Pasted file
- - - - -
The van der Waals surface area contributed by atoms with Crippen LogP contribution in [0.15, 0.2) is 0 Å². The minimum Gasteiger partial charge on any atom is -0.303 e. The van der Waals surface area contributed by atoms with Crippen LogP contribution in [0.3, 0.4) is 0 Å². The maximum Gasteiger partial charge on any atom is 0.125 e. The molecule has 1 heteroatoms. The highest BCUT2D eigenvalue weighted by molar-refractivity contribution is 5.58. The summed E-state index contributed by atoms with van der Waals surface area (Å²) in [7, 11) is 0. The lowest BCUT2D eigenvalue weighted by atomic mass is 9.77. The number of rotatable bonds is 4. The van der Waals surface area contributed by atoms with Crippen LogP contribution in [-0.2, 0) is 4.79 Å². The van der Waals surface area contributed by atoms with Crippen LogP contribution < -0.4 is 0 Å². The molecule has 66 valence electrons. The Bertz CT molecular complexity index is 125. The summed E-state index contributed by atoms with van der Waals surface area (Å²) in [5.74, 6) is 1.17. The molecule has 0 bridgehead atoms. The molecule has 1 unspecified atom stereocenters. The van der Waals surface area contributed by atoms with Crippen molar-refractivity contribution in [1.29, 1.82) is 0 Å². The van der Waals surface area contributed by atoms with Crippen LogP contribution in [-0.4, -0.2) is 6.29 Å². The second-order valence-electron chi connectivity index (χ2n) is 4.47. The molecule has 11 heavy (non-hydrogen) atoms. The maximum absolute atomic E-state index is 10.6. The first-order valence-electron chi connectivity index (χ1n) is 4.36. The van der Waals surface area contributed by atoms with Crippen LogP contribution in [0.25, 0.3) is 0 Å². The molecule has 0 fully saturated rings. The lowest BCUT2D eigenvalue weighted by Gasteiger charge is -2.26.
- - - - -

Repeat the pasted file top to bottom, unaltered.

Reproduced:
The van der Waals surface area contributed by atoms with Crippen LogP contribution in [0.15, 0.2) is 0 Å². The minimum Gasteiger partial charge on any atom is -0.303 e. The van der Waals surface area contributed by atoms with Crippen LogP contribution in [0.3, 0.4) is 0 Å². The maximum Gasteiger partial charge on any atom is 0.125 e. The molecule has 1 heteroatoms. The highest BCUT2D eigenvalue weighted by molar-refractivity contribution is 5.58. The summed E-state index contributed by atoms with van der Waals surface area (Å²) in [7, 11) is 0. The lowest BCUT2D eigenvalue weighted by atomic mass is 9.77. The number of rotatable bonds is 4. The van der Waals surface area contributed by atoms with Crippen LogP contribution in [-0.2, 0) is 4.79 Å². The van der Waals surface area contributed by atoms with Crippen LogP contribution < -0.4 is 0 Å². The molecule has 66 valence electrons. The Bertz CT molecular complexity index is 125. The summed E-state index contributed by atoms with van der Waals surface area (Å²) in [5.74, 6) is 1.17. The molecule has 0 bridgehead atoms. The molecule has 1 unspecified atom stereocenters. The van der Waals surface area contributed by atoms with Crippen molar-refractivity contribution in [1.29, 1.82) is 0 Å². The van der Waals surface area contributed by atoms with Crippen LogP contribution in [-0.4, -0.2) is 6.29 Å². The second-order valence-electron chi connectivity index (χ2n) is 4.47. The molecule has 11 heavy (non-hydrogen) atoms. The maximum absolute atomic E-state index is 10.6. The first-order valence-electron chi connectivity index (χ1n) is 4.36. The van der Waals surface area contributed by atoms with Crippen LogP contribution in [0.25, 0.3) is 0 Å². The molecule has 0 fully saturated rings. The lowest BCUT2D eigenvalue weighted by Gasteiger charge is -2.26.